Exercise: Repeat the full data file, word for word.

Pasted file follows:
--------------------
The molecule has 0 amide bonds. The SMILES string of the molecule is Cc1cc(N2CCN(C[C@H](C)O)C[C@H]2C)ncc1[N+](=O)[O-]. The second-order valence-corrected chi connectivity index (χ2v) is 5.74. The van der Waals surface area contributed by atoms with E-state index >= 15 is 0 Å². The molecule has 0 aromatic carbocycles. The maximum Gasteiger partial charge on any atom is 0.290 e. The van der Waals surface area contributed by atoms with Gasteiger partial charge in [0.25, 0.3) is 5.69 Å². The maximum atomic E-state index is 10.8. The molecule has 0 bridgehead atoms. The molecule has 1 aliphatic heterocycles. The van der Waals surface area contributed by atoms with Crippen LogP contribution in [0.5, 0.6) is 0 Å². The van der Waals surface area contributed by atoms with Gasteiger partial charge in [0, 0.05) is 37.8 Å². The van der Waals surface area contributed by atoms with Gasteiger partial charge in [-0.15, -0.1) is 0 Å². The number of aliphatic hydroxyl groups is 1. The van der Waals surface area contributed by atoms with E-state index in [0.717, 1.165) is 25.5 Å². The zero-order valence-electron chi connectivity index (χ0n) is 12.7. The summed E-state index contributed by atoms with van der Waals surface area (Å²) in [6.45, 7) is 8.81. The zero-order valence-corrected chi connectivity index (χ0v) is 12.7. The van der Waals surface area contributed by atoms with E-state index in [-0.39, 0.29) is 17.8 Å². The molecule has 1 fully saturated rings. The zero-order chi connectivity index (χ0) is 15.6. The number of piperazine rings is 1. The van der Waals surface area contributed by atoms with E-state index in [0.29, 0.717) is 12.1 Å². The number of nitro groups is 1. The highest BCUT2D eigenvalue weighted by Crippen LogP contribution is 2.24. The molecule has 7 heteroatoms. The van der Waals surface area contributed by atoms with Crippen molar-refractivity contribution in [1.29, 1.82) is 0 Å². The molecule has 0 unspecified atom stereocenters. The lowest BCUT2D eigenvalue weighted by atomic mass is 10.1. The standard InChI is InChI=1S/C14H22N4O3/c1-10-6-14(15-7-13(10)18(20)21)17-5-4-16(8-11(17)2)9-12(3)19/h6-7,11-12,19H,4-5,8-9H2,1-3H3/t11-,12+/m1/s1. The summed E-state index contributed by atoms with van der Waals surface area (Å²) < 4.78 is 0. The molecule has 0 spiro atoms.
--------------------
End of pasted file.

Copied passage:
The molecule has 0 amide bonds. The SMILES string of the molecule is Cc1cc(N2CCN(C[C@H](C)O)C[C@H]2C)ncc1[N+](=O)[O-]. The second-order valence-corrected chi connectivity index (χ2v) is 5.74. The van der Waals surface area contributed by atoms with E-state index >= 15 is 0 Å². The molecule has 0 aromatic carbocycles. The maximum Gasteiger partial charge on any atom is 0.290 e. The van der Waals surface area contributed by atoms with Gasteiger partial charge in [0.25, 0.3) is 5.69 Å². The maximum atomic E-state index is 10.8. The molecule has 0 bridgehead atoms. The molecule has 1 aliphatic heterocycles. The van der Waals surface area contributed by atoms with Crippen LogP contribution in [0.5, 0.6) is 0 Å². The van der Waals surface area contributed by atoms with Gasteiger partial charge in [0, 0.05) is 37.8 Å². The van der Waals surface area contributed by atoms with Gasteiger partial charge in [-0.15, -0.1) is 0 Å². The number of aliphatic hydroxyl groups is 1. The van der Waals surface area contributed by atoms with E-state index in [0.717, 1.165) is 25.5 Å². The zero-order valence-electron chi connectivity index (χ0n) is 12.7. The summed E-state index contributed by atoms with van der Waals surface area (Å²) in [6.45, 7) is 8.81. The zero-order valence-corrected chi connectivity index (χ0v) is 12.7. The van der Waals surface area contributed by atoms with E-state index in [-0.39, 0.29) is 17.8 Å². The molecule has 1 fully saturated rings. The zero-order chi connectivity index (χ0) is 15.6. The number of piperazine rings is 1. The van der Waals surface area contributed by atoms with E-state index in [0.29, 0.717) is 12.1 Å². The number of nitro groups is 1. The highest BCUT2D eigenvalue weighted by Crippen LogP contribution is 2.24. The molecule has 7 heteroatoms. The van der Waals surface area contributed by atoms with Crippen molar-refractivity contribution in [1.29, 1.82) is 0 Å². The molecule has 0 unspecified atom stereocenters. The lowest BCUT2D eigenvalue weighted by atomic mass is 10.1. The standard InChI is InChI=1S/C14H22N4O3/c1-10-6-14(15-7-13(10)18(20)21)17-5-4-16(8-11(17)2)9-12(3)19/h6-7,11-12,19H,4-5,8-9H2,1-3H3/t11-,12+/m1/s1. The summed E-state index contributed by atoms with van der Waals surface area (Å²) < 4.78 is 0. The molecule has 0 spiro atoms.